Free lists of foods high and low in FODMAPs
My GI Nutrition – A collaboration between American research universities and Nestle this is a useful website for a range of information on the entire FODMAP dietary treatment. It has online and downloadable lists of foods high and low in FODMAPs however the downloadable lists are not being updated as often as they should be….
Kate Scarlata – Kate Scarlata is a dietitian in America and has downloadable low FODMAP diet checklists which she attempts to keep up to date quite regularly and will also highlight when her checklists are out of date.
To access both of these resources you do not need to sign up to anything unlike many other ‘free’ resources. However why rely on a published list that can go out of date so easily? If you are actively seeking to improve your IBS symptoms then spend a small amount of money on the Monash app and get the best information available from the centre that actually analyses the FODMAP content of food and conducts the research.
Recent Changes to the FODMAP Content of Foods
I think the Monash app (and the FODMAP Friendly app) is a brilliant resource. However as more foods are being tested and as we are starting to realise how different food processing techniques can alter the FODMAP content of foods I also think things are becoming more confusing. If you are also confused by the app itself (don’t worry you are not the only one) then it is worth reading the app FAQ blog posts on the Monash website here) Here are a few foods that can cause some confusion.
Are oats high or low FODMAP?
Oats can be a confusing food on the low FODMAP diet. When analysed (by Monash) for their FODMAP content oats from different regions around the world are found to have different amounts of FODMAPs. For example oats (uncooked) are high in galactooligosaccharides (GOS) & fructans when using more than 78g in Australia, high in galactooligosaccharides (GOS) & fructans when using more than 100g in the UK and high in galactooligosaccharides (GOS) & fructans when using more than 130g in South Africa. Also ‘quick oats’ are moderate in GOS & fructans when you have 47g but unfortunately at present we do not have data on a high FODMAP range therefore stick to 47g or less of ‘quick oats’.
If you want to make some low FODMAP flapjacks then one of our favourite recipes and snacks while on the diet can be found here: Low FODMAP Fruity Flapjacks
Confusion with fine and coarse oats
In one of the updates to the Monash app fine oatmeal is high FODMAP (contains fructans) whereas coarse oatmeal is low FODMAP. When I asked the team at Monash about this they could not confirm why this was at this stage. They mentioned it may be caused by the additional processing steps which may have caused the fructan levels to drop in the fine oatmeal, compared to the coarse oatmeal. Due to the smaller particle size of the fine oatmeal the fructans are more available hence the analyses by Monash found them high FODMAP. It is likely that coarse oatmeal contains exactly the same amount of fructans but they are harder to extract, both in the analyses and when we digest them. Hence coarse oatmeal was found to be low FODMAP.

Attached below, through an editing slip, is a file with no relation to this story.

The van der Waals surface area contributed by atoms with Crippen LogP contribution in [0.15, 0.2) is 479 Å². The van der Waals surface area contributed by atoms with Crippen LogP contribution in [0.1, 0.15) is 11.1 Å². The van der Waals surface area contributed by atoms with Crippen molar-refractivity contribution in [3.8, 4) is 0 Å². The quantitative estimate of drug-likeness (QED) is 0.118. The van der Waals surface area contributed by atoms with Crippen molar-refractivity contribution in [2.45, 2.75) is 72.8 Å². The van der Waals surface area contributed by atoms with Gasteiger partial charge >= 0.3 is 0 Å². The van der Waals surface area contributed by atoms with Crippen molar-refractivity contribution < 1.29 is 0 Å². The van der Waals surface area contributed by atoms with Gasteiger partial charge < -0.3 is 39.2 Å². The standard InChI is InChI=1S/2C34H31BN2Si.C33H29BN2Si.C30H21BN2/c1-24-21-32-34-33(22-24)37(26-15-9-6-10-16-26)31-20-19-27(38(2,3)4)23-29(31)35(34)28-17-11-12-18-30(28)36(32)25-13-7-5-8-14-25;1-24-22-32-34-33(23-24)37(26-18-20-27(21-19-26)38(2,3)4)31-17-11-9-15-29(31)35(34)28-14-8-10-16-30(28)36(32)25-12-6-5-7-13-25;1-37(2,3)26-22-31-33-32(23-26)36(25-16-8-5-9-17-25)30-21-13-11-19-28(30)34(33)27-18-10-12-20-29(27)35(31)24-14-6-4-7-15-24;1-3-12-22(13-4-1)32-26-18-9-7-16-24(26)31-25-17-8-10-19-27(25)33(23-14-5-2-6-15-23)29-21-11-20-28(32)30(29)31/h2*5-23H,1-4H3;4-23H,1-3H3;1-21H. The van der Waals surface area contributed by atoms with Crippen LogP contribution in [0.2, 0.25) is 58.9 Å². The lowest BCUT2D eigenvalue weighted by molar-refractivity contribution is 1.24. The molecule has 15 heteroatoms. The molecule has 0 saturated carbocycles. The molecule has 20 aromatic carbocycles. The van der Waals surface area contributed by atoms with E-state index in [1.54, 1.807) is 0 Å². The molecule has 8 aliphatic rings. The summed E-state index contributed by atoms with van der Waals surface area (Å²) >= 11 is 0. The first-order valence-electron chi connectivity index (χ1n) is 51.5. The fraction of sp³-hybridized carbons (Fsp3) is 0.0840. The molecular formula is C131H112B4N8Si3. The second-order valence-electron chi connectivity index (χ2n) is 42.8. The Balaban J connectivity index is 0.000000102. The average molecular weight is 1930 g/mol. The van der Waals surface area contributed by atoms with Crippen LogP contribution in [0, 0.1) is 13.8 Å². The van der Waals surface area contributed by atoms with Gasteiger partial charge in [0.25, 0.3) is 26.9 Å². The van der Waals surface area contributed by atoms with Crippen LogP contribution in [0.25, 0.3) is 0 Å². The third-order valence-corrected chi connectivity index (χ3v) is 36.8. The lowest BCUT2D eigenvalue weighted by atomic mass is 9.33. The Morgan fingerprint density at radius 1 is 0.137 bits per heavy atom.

Oat bran by the way is low in FODMAPs at a serving size of 22g but is high FODMAP at 55g. Although the app does not stipulate one can assume roughly 33g of oat bran must be moderate in its FODMAP content. The FODMAPs found in oat bran are fructans and GOS at 55g.
We used oat bran on the low FODMAP diet to make some super tasty snacks and low FODMAP breakfast muffins. See our recipe here: Low FODMAP Wholesome Oatey Muffins
Is spelt high or low FODMAP?
Confusion with spelt and spelt sourdough products
Spelt and spelt products are still causing lots of confusing. If you use these products or are thinking of having sourdough spelt bread have a read of this article that discusses all the complexities of spelt. By the way the sourdough process in bread making affects FODMAPs making sourdough spelt bread low FODMAP and to find out why see my previous blogpost on this.
Is rice milk high or low FODMAP?
Confusion over Rice Milk cleared up
Other oddities included rice milk originally being labelled high FODMAP when after being re-tested it was found to be low FODMAP. Rice itself is low FODMAP of course. Apparently a process during the production of rice milk led to the analysis confusion which is nicely explained by Monash on their blog post on rice milk.
Is broccoli high or low FODMAP?
Broccoli was high in sorbitol now its FODMAP content has changed
Further re-tests include broccoli which Monash had originally thought of as containing high levels of sorbitol, one of the polyols. I believe this was based on previously published data rather than Monash actually analysing broccoli themselves. This data can be found in their 2013 paper ‘Dietary sorbitol and mannitol: food content and distinct absorption patterns between healthy individuals and patients with irritable bowel syndrome‘
Once re-tested broccoli was only found to contain high amounts fructose (not sorbitol) in the stalks of the broccoli at serving sizes of 1 cup / >65g. I’m not sure who only eats the stalks of broccoli but worth knowing none the less. If you stick to eating the heads of broccoli only then these are low in FODMAPS or if you eat the whole broccoli then this is also low FODMAP i.e JUST DON’T EAT LOTS OF STALKS! You can read more here on the Monash blog.
Common gluten free product ingredient Xanthan Gum